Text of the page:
Mindfulness in Climbing

Photo credit: flowingspiritjourneys.com

Bringing a meditative mindset to the crag.  Photo credit: flowingspiritjourneys.com

Today’s post is from guest contributor Anna Enright, a climber, mother to 2 climbers, and a psychiatric clinical nurse specialist. She works with the youth team at MetroRock Climbing Centers on mindfulness practice for competition performance. We’re lucky that she’s shared some of her tips for honing your focus and awareness to send your next project!

A few summers ago, after years of watching kids in local and national competitions trying to perform their best, I became interested in learning what qualities enable certain climbers to succeed in a high pressure setting and others to falter in the same situation. How can an athlete cultivate those qualities if he/she is having difficulties when performing under pressure? After scouring the literature on the topic of peak performance, I found articles in the fields of neuroscience, positive psychology and mindfulness. Key mental skills include focus/attention, confidence, empowering thoughts and the ability to regulate emotions and energy.

Ashima takes time to meditate before climbing. Photo credit: Brooklyn Boulders

What is mindfulness and what does it have to do with rock climbing? Dr. Shauna Shapiro says mindfulness is “the basic human ability to be fully present, aware of where we are and what we’re doing and not be overly reactive or overwhelmed by what is going on around us.” There is robust research on the positive impact that a mindfulness practice has on enhancing the neural pathways which are related to emotional control, focus, attention and stress regulation. For any athlete who has been in a competitive setting, awareness, emotional control and focus are invaluable skills to possess.

Training focus and awareness is key. Climbing is inherently a mindful activity. Focusing on the route and visualizing moving to the finish is an exercise most climbers engage in. Unfortunately, once on the climb, especially if it is challenging, we lose focus and forget to scan ahead, breathe and allow our body to direct us. Thoughts of “this is too hard, I’m pumped, I don’t want to fall….” , trigger negative emotions, tighten our muscles and interfere with a peak performance state. If mindful, one can observe this is happening and using the breath, the eyes, and the feel of the holds can help shift the focus back to the present and climb.

I use a three-pronged approach, which includes:

  • education about mindfulness and background theory
  • shifting your mind from external distractions to internal focus
  • visualizing a peak performance with a competition script that is practiced for weeks before a competition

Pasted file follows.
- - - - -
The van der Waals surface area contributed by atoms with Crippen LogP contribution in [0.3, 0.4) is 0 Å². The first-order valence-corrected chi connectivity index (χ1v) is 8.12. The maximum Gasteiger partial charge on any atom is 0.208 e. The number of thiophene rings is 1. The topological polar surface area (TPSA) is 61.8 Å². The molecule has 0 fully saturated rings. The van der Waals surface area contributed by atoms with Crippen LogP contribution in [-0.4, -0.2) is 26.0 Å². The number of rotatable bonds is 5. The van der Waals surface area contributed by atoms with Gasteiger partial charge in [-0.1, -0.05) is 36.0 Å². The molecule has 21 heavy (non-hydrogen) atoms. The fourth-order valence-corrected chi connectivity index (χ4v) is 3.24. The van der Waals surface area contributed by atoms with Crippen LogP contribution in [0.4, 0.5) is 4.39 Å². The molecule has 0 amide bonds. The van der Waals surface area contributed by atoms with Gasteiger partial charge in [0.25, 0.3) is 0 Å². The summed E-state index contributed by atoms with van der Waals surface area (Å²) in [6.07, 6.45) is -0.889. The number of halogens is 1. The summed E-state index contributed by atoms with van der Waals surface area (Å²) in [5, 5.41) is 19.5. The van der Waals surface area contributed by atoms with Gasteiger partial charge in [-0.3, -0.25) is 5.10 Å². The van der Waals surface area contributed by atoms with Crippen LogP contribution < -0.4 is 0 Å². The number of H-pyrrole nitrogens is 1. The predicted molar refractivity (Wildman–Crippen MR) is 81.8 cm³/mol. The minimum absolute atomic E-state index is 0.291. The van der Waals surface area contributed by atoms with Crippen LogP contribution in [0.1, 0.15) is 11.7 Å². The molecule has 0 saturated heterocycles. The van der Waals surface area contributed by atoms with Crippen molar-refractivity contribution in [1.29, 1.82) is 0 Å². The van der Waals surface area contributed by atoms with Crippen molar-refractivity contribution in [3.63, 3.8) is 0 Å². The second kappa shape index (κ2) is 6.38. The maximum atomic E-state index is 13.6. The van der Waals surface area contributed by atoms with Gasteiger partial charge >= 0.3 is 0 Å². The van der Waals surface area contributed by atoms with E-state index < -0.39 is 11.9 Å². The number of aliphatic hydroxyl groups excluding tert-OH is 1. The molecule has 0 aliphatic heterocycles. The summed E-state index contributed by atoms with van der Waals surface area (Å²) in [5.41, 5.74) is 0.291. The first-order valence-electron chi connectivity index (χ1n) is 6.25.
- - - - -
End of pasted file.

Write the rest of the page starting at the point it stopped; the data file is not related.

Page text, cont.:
Lily Canavan honing her focus to take home first prize at Dark Horse Championships. Photo credit: GKwan Photo

Below are some specific narratives for exercises that I use to focus the mind on the present and cultivate mindfulness. After practicing these exercises on the ground I can apply this focus on the wall.

Focus on Breath: Start with taking 3-5 intentional breaths before each practice. Shift the focus to the breath by following it in and out once or twice each time you begin a climb. Notice the movement of the breath entering the nose and following it to the belly, notice the belly rising and falling as the breath moves back out the nose.

Focus on Sounds: Use your ears to shift the focus to what sounds the ears are picking up, far away sounds and sounds that are soft and subtle (the sound of the breath, the heart beating).

Focus on Body Awareness: Shift the focus to the present moment by feeling where the body is making contact with the floor if standing, a chair or the ground if sitting or lying down. What are the eyes seeing? Shift the focus to the eyes. If the mind wanders, bring it back to whatever the chosen focal point is.

Visualizing Peak Performance: Think about a time in practice or competition where you have climbed your best. Think about not only the technical aspects but also the emotional. How does it feel to be in that moment where everything just comes together? What are your thoughts saying to you? What was your energy like? How confident were you? What came together on that particular day that allowed your best self to come forward? Now, instead of focusing on the past, visualize climbing with that mindset in a future setting.

Write a Competition Script: Jotting down a few powerful phrases which speak to the individual athlete’s peak performance state, in the form of a competition script, is another tool that can help an athlete point the brain in the right direction. These key phrases can help focus and remind an athlete of what’s important when faced with the challenges of competition. For example: “I got this! I’ve trained hard! This is my moment! Dig deep, focus, breathe, slow and steady…”

I’ve been practicing mindfulness meditation for the past few years. When I decided to teach the youth team climbers mindfulness, I thought the challenge would be engaging kids in this process. However, most youth were open to talking and learning about managing the emotional challenges of competition. These skills can be applied to other performance situations as well. I’m so honored to be able to bring these practices to the youth team at MetroRock Climber Centers, which will inevitably empower them not only in sport, but in other aspects of their lives.

Climb on!
Anna

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